Another plug

Hello bloggers! Please help support my final major project for University. We need funding to help us to make our short horror film called The Gloaming. Donate what you can or just share it to your social networks.

Thank you 🙂

https://www.kickstarter.com/projects/1864364796/the-gloaming-0

dem clouds be crqazy

Advertisements

My Short Film: The Gloaming

Hi everyone, we’re currently in the process of making our Final Major Project, a short Horror Film, for Uni and we’ve started a Kickstarter in order to get funding. Please take a look at our page and if you want, donate what you can or just share the page to your Facebook, Twitter etc and help get this Film made. Please and Thank You 🙂

dem clouds be crqazy

Filming Character Documentary with magician Luke Lamont

For this project I was soundman

Creative Sparks

On Saturday 25th October 2014, I along with Sergio, Ben and Lia set off to film an interview with the Isle of Wight based magician Luke Lamont; at the Wight Rock bar in Ryde.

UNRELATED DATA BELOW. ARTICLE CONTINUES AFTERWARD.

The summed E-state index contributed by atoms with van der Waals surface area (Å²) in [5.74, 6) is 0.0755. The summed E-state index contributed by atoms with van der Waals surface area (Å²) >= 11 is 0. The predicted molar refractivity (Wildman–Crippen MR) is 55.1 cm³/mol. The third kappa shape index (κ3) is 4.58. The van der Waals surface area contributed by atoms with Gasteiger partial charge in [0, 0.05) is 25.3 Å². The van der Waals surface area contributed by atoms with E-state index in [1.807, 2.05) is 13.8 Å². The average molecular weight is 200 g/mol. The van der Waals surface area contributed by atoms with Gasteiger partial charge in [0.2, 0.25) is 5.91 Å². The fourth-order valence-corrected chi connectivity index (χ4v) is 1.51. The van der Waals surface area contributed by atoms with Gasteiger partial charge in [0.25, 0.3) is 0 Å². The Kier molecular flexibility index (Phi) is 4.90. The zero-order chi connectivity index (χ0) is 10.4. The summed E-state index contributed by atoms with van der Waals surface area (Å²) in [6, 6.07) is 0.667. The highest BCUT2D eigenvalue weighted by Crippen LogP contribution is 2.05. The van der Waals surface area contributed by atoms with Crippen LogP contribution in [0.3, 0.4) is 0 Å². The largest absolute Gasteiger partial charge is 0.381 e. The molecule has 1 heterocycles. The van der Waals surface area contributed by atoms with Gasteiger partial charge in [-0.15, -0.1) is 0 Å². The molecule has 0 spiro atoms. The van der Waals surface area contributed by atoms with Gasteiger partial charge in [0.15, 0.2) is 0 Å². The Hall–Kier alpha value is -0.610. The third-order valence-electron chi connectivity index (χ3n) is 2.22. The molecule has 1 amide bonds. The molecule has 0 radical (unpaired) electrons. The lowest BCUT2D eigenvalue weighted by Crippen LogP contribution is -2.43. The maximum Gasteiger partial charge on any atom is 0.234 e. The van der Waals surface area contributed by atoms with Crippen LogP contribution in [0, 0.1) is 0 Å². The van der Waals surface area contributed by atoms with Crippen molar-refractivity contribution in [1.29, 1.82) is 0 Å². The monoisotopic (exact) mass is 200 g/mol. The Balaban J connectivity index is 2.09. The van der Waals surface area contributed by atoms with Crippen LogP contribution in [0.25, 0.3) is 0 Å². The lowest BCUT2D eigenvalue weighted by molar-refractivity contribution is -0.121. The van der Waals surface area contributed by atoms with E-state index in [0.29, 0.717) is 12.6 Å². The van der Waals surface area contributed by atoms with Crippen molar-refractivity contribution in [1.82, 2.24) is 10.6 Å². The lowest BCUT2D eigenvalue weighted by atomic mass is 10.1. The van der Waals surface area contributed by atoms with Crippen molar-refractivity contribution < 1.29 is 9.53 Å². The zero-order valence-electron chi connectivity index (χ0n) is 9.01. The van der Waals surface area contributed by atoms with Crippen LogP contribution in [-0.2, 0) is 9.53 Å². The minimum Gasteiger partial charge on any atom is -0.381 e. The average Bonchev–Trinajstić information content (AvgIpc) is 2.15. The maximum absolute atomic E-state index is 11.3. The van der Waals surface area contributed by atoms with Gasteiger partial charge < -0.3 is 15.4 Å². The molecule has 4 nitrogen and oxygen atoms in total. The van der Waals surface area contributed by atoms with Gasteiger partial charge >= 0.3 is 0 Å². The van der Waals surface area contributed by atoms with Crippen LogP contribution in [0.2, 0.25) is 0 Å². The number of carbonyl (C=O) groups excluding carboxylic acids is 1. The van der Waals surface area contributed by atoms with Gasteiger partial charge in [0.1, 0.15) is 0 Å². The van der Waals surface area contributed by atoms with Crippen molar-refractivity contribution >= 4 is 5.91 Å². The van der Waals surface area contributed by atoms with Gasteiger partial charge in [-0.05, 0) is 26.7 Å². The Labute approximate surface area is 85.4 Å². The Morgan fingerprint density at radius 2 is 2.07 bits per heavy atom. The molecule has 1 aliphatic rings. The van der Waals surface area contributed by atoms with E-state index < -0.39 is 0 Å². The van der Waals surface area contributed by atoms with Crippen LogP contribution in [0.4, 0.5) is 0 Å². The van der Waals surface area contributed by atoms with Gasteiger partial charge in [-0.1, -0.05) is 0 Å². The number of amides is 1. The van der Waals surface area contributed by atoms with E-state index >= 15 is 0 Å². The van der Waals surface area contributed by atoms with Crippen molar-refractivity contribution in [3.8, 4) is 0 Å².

After a few small hiccups with times and dates having to be re-arranged we eventually got the relevant permissions to film at the bar at 12.00. The original idea was to film slightly later and film some of Luke’s performance later on in a cabaret show in the evening. Unfortunately the cabaret show fell through and a party then booked the bar for three o’clock. This gave us a dilemma, but we decided to go ahead at an earlier time and try to get everything we needed before the party came in. With only around two and a half hours to capture the interview and some cutaways of Luke performing some of his magic, we were put under…

View original post 172 more words

Sherlock Holmes and The Empty Hearse

I love Sherlock. It’s a fantastic show. It knows how to please its audience, three 90 minute episodes a series spaced out over, on average, 2 year gaps. Now after waiting 2 years it’s finally time for its 3rd series, and the reveal of how the great Sherlock Holmes faked his death at the end of the previous series.